Though there is not always agreement on what approach to take when it comes to sexuality education in schools, in this day and age it is rare to find a school system that has not yet tackled the issue in some form or another. But until this week, that was the case in Tulsa, Oklahoma. The Tulsa school board voted Tuesday to institute a pilot sex education program in eight schools this school year.
Though a program has been offered in summer school, administrators believe this is the first time sex education will be addressed during the standard school year. Steve Mayfield, director of constituent and student affairs at Tulsa Public Schools (TPS), who has worked for the district for 45 years, told the Times Union, “I can’t remember it ever being a topic in TPS—even embedded in a biology class or something before.” The school system decided to take on this once taboo topic because of the rates of unintended pregnancy in the area. (Oklahoma has the fourth-highest rate of teen pregnancy in the country.) As Mayfield explained to News 9, “Forty-four percent of students who become pregnant or who are married at that age fail to graduate from high school, and that’s something that affects them for the rest of their life.”
The program will start in October at two middle schools and two high schools in the city for students in seventh, ninth, and 11th grades and will expand to four more schools in January. It is being funded by local donors and will initially be run by three outside organizations: Youth Services of Tulsa, the Tulsa Campaign to Prevent Teen Pregnancy, and the Tulsa City-County Health Department. The plan is to hand the program over to the school system at some point in the future and have it taught by classroom teachers.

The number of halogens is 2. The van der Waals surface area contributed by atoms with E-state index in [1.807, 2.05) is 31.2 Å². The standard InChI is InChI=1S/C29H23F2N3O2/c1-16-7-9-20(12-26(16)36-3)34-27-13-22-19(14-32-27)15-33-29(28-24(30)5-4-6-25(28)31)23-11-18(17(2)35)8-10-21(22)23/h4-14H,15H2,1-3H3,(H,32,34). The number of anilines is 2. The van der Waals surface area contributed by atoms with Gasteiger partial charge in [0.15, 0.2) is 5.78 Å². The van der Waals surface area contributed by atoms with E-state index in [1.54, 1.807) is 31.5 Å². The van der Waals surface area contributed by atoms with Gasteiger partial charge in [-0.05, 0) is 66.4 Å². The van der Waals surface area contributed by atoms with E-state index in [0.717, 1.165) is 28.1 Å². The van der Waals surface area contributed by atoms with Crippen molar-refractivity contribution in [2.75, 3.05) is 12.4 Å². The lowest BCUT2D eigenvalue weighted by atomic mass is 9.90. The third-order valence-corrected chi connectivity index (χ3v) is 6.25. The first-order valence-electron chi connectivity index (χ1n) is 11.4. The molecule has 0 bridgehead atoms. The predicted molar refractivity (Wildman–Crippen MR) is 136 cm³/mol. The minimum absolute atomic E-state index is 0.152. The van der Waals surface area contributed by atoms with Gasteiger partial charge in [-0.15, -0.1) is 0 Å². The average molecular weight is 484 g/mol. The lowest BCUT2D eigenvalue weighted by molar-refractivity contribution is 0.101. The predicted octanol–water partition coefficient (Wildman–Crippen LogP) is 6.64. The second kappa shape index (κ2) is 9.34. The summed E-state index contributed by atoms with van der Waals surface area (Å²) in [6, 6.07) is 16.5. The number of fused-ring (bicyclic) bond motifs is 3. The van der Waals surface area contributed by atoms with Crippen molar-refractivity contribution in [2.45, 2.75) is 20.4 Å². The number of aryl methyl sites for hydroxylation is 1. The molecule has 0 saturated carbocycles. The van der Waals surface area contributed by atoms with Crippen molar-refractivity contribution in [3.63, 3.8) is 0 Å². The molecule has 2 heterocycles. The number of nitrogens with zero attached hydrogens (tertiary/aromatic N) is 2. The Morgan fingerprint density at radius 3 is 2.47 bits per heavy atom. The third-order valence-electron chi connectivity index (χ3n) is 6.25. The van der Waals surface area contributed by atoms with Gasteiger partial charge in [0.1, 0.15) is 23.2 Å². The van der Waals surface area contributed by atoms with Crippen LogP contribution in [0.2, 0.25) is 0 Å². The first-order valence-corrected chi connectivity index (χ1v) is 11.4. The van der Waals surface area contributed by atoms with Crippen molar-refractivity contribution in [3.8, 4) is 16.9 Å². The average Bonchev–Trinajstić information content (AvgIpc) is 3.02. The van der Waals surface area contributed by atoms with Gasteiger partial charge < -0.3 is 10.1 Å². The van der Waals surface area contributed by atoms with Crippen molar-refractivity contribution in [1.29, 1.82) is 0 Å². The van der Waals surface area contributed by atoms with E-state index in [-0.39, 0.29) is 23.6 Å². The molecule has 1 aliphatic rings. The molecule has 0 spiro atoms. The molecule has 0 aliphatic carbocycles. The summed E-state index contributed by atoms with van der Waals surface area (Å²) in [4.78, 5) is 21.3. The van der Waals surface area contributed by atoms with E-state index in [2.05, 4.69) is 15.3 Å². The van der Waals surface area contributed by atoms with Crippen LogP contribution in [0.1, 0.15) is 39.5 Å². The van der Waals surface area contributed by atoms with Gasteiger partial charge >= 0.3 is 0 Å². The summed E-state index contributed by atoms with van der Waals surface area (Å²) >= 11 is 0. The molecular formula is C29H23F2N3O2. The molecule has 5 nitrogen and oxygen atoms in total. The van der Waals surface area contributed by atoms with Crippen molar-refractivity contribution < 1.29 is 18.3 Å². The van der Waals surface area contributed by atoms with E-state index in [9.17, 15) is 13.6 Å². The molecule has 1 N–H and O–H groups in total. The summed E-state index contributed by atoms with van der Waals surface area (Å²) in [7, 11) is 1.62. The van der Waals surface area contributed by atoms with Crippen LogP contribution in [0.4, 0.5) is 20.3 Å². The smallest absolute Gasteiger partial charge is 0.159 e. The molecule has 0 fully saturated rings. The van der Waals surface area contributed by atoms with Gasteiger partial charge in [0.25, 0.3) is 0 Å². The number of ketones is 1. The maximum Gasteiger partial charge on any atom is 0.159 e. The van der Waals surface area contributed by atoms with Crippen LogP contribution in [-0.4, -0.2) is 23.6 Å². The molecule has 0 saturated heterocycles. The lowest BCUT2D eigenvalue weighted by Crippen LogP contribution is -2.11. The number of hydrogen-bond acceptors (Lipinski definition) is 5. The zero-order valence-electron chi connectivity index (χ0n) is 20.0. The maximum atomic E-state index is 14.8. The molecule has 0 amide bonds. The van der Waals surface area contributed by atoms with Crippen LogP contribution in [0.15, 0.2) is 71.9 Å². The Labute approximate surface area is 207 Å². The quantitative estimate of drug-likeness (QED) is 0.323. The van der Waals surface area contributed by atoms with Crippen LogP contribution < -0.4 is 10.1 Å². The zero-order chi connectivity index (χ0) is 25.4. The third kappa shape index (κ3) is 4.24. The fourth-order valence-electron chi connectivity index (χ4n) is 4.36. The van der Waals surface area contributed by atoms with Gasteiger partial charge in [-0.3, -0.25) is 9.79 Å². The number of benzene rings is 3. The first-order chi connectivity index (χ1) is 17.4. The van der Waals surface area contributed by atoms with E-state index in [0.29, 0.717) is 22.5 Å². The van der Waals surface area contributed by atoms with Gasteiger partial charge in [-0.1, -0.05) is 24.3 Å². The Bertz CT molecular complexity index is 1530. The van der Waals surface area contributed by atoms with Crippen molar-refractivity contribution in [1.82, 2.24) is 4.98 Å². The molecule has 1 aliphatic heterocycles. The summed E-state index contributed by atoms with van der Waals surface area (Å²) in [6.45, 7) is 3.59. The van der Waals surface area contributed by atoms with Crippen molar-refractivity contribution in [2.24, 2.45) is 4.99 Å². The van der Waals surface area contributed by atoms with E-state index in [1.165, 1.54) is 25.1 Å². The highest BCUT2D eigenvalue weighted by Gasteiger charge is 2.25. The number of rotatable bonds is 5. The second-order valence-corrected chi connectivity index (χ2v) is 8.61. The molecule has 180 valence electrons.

The pilot program will use a well-known curriculum, called Making Proud Choices: A Safer Sex Approach to HIV/STDs and Teen Pregnancy Prevention. Advocates for Youth describes it as an eight-lesson HIV-prevention curriculum that emphasizes safer sex and includes information about both abstinence and condoms. The curriculum has been evaluated and found to delay initiation of sexual intercourse, reduce frequency of sex, reduce incidence of unprotected sex, and increase condom use. Kim Schutz, director of the Tulsa Campaign to Prevent Teen Pregnancy, told News 9, “We really view the teen pregnancy prevention program as a drop-out prevention program. This is really going to help students stay in school, finish school, go onto college, get good jobs, make Tulsa a better place to live.”
The district has decided to adopt an opt-in policy, which means schools need to receive written permission from parents before students can be enrolled in the program. Educators and administrators often prefer opt-out policies, under which students are automatically enrolled unless their parents contact the school to choose otherwise. Such policies require less administrative effort and can prevent students from being excluded simply because their parents forgot to sign the permission slip or never saw it. Opt-in letters will go out next week, and the school plans to have an informational session for parents soon.